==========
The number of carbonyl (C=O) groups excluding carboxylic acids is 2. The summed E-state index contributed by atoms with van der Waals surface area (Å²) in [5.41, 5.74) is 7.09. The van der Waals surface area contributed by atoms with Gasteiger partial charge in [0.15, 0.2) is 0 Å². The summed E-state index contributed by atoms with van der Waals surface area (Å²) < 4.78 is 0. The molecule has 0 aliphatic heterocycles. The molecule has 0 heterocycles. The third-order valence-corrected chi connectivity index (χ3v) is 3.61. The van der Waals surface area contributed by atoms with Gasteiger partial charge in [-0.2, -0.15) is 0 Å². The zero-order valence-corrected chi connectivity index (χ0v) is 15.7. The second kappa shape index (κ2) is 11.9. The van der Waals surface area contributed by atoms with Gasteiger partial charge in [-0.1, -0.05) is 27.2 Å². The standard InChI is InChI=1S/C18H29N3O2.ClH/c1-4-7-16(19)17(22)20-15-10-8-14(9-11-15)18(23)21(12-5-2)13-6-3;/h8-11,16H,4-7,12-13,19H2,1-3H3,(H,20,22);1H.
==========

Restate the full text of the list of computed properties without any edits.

The number of carbonyl (C=O) groups excluding carboxylic acids is 2. The summed E-state index contributed by atoms with van der Waals surface area (Å²) in [5.41, 5.74) is 7.09. The van der Waals surface area contributed by atoms with Gasteiger partial charge in [0.15, 0.2) is 0 Å². The summed E-state index contributed by atoms with van der Waals surface area (Å²) < 4.78 is 0. The molecule has 0 aliphatic heterocycles. The molecule has 0 heterocycles. The third-order valence-corrected chi connectivity index (χ3v) is 3.61. The van der Waals surface area contributed by atoms with Gasteiger partial charge in [-0.2, -0.15) is 0 Å². The zero-order valence-corrected chi connectivity index (χ0v) is 15.7. The second kappa shape index (κ2) is 11.9. The van der Waals surface area contributed by atoms with Gasteiger partial charge in [-0.1, -0.05) is 27.2 Å². The standard InChI is InChI=1S/C18H29N3O2.ClH/c1-4-7-16(19)17(22)20-15-10-8-14(9-11-15)18(23)21(12-5-2)13-6-3;/h8-11,16H,4-7,12-13,19H2,1-3H3,(H,20,22);1H.